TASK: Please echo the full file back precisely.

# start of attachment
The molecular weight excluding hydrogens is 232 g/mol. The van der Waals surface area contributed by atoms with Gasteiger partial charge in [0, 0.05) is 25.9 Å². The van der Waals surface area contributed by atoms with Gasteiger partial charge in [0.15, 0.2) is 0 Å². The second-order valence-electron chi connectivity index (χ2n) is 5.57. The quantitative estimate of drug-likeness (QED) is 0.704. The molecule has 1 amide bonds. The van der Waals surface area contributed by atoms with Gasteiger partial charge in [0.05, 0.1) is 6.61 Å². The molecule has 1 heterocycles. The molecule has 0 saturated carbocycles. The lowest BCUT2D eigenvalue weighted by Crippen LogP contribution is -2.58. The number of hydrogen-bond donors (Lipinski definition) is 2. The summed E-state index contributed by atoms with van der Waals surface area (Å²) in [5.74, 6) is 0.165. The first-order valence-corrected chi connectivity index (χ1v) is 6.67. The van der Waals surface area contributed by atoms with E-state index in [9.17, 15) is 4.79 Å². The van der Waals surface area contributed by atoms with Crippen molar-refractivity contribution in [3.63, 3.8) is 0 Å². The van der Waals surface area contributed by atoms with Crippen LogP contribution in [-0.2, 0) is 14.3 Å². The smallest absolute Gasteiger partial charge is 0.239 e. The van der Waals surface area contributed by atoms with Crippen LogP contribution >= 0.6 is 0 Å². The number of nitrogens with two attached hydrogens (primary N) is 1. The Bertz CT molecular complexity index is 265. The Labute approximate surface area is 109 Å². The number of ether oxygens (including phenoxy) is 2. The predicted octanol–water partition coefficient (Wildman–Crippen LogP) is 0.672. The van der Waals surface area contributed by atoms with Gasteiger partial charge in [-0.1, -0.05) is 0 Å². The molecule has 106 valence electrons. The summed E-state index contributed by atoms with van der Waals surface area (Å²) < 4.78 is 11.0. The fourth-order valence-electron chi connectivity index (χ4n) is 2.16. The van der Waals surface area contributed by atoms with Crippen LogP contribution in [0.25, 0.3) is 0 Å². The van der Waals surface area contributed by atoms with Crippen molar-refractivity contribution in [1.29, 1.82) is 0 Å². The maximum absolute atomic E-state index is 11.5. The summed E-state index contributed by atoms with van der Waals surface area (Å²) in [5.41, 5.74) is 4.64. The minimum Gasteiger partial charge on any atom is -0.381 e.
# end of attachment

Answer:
The molecular weight excluding hydrogens is 232 g/mol. The van der Waals surface area contributed by atoms with Gasteiger partial charge in [0, 0.05) is 25.9 Å². The van der Waals surface area contributed by atoms with Gasteiger partial charge in [0.15, 0.2) is 0 Å². The second-order valence-electron chi connectivity index (χ2n) is 5.57. The quantitative estimate of drug-likeness (QED) is 0.704. The molecule has 1 amide bonds. The van der Waals surface area contributed by atoms with Gasteiger partial charge in [0.05, 0.1) is 6.61 Å². The molecule has 1 heterocycles. The molecule has 0 saturated carbocycles. The lowest BCUT2D eigenvalue weighted by Crippen LogP contribution is -2.58. The number of hydrogen-bond donors (Lipinski definition) is 2. The summed E-state index contributed by atoms with van der Waals surface area (Å²) in [5.74, 6) is 0.165. The first-order valence-corrected chi connectivity index (χ1v) is 6.67. The van der Waals surface area contributed by atoms with E-state index in [9.17, 15) is 4.79 Å². The van der Waals surface area contributed by atoms with Crippen molar-refractivity contribution in [3.63, 3.8) is 0 Å². The van der Waals surface area contributed by atoms with Crippen LogP contribution in [-0.2, 0) is 14.3 Å². The smallest absolute Gasteiger partial charge is 0.239 e. The van der Waals surface area contributed by atoms with Crippen LogP contribution >= 0.6 is 0 Å². The number of nitrogens with two attached hydrogens (primary N) is 1. The Bertz CT molecular complexity index is 265. The Labute approximate surface area is 109 Å². The number of ether oxygens (including phenoxy) is 2. The predicted octanol–water partition coefficient (Wildman–Crippen LogP) is 0.672. The van der Waals surface area contributed by atoms with Gasteiger partial charge in [-0.1, -0.05) is 0 Å². The molecule has 106 valence electrons. The summed E-state index contributed by atoms with van der Waals surface area (Å²) < 4.78 is 11.0. The fourth-order valence-electron chi connectivity index (χ4n) is 2.16. The van der Waals surface area contributed by atoms with Crippen LogP contribution in [0.25, 0.3) is 0 Å². The van der Waals surface area contributed by atoms with Crippen molar-refractivity contribution in [1.29, 1.82) is 0 Å². The maximum absolute atomic E-state index is 11.5. The summed E-state index contributed by atoms with van der Waals surface area (Å²) in [5.41, 5.74) is 4.64. The minimum Gasteiger partial charge on any atom is -0.381 e.